I remember reading something about one of these in the New Scientist in July 2004 (Issue 245smilies/cool.gif. I found the technology very interesting. It was to be located in the Australian outback. Does anyone know what became of that project?
The idea has been around for a long time
written by FHBrass, October 06, 2011
Back in the mid 1950's or perhaps the early 1960's there were a couple of short stories written in one of the pulp-science fiction magazines of the time that featured an inventor named Short who by accident created just such a tower out of plastic tubing. Don't dismiss something just because it doesn't meet your criteria for "solar" power because if we are ever to become energy independent it it going to take many different types of technology.
written by Fencerdave, October 07, 2011
Always a fan of multitasking, my mind already jumped to "telephone tower" when I saw this.

Phone companies provide money and get a cheaper, taller tower.
Tower becomes slightly less expensive and becomes much more appealing to sprawling suburbians.

written by Fencerdave, October 07, 2011

It would seem that the tower in Australia was designed by the same company, Enviromission, but it was unfortunately never built.
A few points
written by Tom, October 10, 2011
First the tower in Spain was not built to can you buy ultram in canada last and only best offers cialis online has been taken down, a shame for such a novel idea as this.

Second As a power professional I always enjoy the where buy viagra public's confusion as to what electrical power is measured in, at least they didn't refer to the terminal voltage as a unit of power capacity. A capacity of 200MW means at any moment in time it can produce 200 million watts of power, if it did that for an hour than you will have 200 MW hours of power and in a day it would produce 4800 MWH's of power, provided it had a constant output.

I have been waiting for this to be built, my concern is that since it is so tall how will it affect the local weather since it will be injecting moister ground level air into the atmosphere at an abnormally high elevation for the location it is being built. I'm sure it will at most provide a interesting cloud display in the desert but will likely attract all the nuts once it is operational.
Probably not a problem
written by Nick Palmer, October 14, 2011
Tom wrote:
my concern is that since it is so tall how will it affect the local weather since it will be injecting moister ground level air into the atmosphere at an abnormally high elevation for the location it is being built.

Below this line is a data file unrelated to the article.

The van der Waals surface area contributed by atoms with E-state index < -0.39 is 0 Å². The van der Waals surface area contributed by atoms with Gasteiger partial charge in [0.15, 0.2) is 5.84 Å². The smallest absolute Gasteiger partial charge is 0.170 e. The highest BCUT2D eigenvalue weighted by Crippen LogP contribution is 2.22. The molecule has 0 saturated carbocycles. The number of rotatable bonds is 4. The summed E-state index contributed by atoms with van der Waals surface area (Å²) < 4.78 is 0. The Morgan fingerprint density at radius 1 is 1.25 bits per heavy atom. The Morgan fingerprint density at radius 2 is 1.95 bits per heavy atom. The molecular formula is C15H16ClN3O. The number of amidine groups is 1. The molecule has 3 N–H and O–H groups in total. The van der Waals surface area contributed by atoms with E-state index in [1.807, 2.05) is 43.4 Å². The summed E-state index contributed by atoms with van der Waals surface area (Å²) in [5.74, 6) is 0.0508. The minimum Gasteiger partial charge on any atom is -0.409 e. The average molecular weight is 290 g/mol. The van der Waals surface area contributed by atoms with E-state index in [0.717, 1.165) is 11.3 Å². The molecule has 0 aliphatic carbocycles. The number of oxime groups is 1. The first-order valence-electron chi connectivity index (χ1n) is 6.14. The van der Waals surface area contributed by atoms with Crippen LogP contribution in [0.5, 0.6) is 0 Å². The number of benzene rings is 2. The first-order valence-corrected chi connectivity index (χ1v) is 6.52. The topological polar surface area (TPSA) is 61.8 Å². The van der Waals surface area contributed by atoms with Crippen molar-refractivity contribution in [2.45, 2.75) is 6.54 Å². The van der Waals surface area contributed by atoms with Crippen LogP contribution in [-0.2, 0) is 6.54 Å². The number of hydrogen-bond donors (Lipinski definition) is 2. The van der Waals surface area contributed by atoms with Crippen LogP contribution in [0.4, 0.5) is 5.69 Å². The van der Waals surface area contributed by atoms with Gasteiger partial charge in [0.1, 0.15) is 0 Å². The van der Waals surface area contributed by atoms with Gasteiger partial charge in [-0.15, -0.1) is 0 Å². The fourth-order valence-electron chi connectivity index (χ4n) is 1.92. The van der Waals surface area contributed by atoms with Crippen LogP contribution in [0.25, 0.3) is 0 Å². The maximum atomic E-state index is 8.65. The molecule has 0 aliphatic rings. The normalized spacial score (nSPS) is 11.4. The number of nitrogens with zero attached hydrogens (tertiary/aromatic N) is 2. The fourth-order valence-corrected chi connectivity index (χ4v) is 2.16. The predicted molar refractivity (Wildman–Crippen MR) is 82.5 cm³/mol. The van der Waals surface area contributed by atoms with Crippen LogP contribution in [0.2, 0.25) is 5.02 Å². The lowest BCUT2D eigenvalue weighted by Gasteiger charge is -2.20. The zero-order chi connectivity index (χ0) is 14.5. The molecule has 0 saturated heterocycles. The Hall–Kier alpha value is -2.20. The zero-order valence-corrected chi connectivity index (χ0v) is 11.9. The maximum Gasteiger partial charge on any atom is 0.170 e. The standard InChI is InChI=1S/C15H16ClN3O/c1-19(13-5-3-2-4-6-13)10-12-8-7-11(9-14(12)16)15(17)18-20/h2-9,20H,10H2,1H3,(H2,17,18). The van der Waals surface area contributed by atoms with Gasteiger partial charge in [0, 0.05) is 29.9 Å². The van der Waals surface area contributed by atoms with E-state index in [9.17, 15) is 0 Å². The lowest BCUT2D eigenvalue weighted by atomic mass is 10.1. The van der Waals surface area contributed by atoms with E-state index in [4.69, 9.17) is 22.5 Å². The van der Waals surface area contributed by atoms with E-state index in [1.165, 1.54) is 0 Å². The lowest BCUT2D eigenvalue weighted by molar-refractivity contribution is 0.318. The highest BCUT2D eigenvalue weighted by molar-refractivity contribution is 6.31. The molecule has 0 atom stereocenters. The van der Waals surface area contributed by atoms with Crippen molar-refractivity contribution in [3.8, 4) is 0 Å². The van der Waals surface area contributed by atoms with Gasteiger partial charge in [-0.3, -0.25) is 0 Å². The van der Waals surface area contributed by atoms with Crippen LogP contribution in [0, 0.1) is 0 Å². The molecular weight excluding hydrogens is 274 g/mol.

It shouldn't be too much different to the normal process of cheapest levitra thermal formation whereby warm ground level air goes up to several thousand feet, in a vortex formation, then condenses into a cloud, if the humidity etc is suitable, or just disperses if it is not.
Common confusion about size (MW) versus energy production (megawatt hours)
written by Susan Kraemer, October 16, 2011
A 200 MW power station is online cialis prescription how big it is.

Energy production is always in megawatt-hours, and size is always in megawatts (MW) - or kilowatt-hours(KW), and kilowatts gigawatt-hours, gigawatts(GW).

So you can say it "produces x megawatt-hours of power".

Think about your own electricity bill. You are billed for using x number of kilowatt-hours a month.

But if you put in a solar array on your roof you would put up either a huge (say) 10 KW array or a tiny 0.25 KW array, which would produce lots or just a trickle of kilowatt-hours of electricity a day/month or year.
written by James, October 21, 2011
I think the biggest problem i can see with a tower out in the middle of the Arizona desert is the fact that it's just that. out in the middle of nowhere, which would make logistics for not only building the tower, but maintaining it or replacing missing parts once it's built. They would need to build an airstrip big enough for a plane carrying a new turbine or a really long road, and the workers working there would be away from their families for a while (I muse admit I am saying all this without much knowledge of American geography. Where's the Arizona desert again?) anyway thats just my two cents smilies/smiley.gif
written by Victor, October 23, 2011
I feel sadness as I read missunderstanding between power/energy units, something like you are all stack on the mud, a stupid mud, its not a complex concept after all